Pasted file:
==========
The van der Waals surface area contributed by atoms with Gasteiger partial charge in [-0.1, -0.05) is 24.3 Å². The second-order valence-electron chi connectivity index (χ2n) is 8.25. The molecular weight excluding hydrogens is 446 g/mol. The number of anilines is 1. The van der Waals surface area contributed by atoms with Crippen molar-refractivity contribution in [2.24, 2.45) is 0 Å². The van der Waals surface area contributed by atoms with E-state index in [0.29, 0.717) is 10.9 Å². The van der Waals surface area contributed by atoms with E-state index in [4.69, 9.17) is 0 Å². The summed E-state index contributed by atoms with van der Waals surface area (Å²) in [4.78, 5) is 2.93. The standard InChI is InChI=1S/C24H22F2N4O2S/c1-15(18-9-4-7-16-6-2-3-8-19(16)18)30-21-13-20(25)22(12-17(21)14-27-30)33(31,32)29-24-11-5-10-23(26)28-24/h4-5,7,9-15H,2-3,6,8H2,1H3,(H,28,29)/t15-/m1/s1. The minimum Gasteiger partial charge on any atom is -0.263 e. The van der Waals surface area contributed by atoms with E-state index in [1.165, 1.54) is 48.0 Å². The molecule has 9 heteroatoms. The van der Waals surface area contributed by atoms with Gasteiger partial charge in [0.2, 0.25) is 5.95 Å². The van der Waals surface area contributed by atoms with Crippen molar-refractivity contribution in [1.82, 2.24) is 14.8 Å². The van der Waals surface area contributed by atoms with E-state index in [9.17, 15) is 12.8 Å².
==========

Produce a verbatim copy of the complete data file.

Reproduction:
The van der Waals surface area contributed by atoms with Gasteiger partial charge in [-0.1, -0.05) is 24.3 Å². The second-order valence-electron chi connectivity index (χ2n) is 8.25. The molecular weight excluding hydrogens is 446 g/mol. The number of anilines is 1. The van der Waals surface area contributed by atoms with Crippen molar-refractivity contribution in [2.24, 2.45) is 0 Å². The van der Waals surface area contributed by atoms with E-state index in [0.29, 0.717) is 10.9 Å². The van der Waals surface area contributed by atoms with E-state index in [4.69, 9.17) is 0 Å². The summed E-state index contributed by atoms with van der Waals surface area (Å²) in [4.78, 5) is 2.93. The standard InChI is InChI=1S/C24H22F2N4O2S/c1-15(18-9-4-7-16-6-2-3-8-19(16)18)30-21-13-20(25)22(12-17(21)14-27-30)33(31,32)29-24-11-5-10-23(26)28-24/h4-5,7,9-15H,2-3,6,8H2,1H3,(H,28,29)/t15-/m1/s1. The minimum Gasteiger partial charge on any atom is -0.263 e. The van der Waals surface area contributed by atoms with E-state index in [1.165, 1.54) is 48.0 Å². The molecule has 9 heteroatoms. The van der Waals surface area contributed by atoms with Gasteiger partial charge in [0.2, 0.25) is 5.95 Å². The van der Waals surface area contributed by atoms with Crippen molar-refractivity contribution in [1.82, 2.24) is 14.8 Å². The van der Waals surface area contributed by atoms with E-state index in [9.17, 15) is 12.8 Å².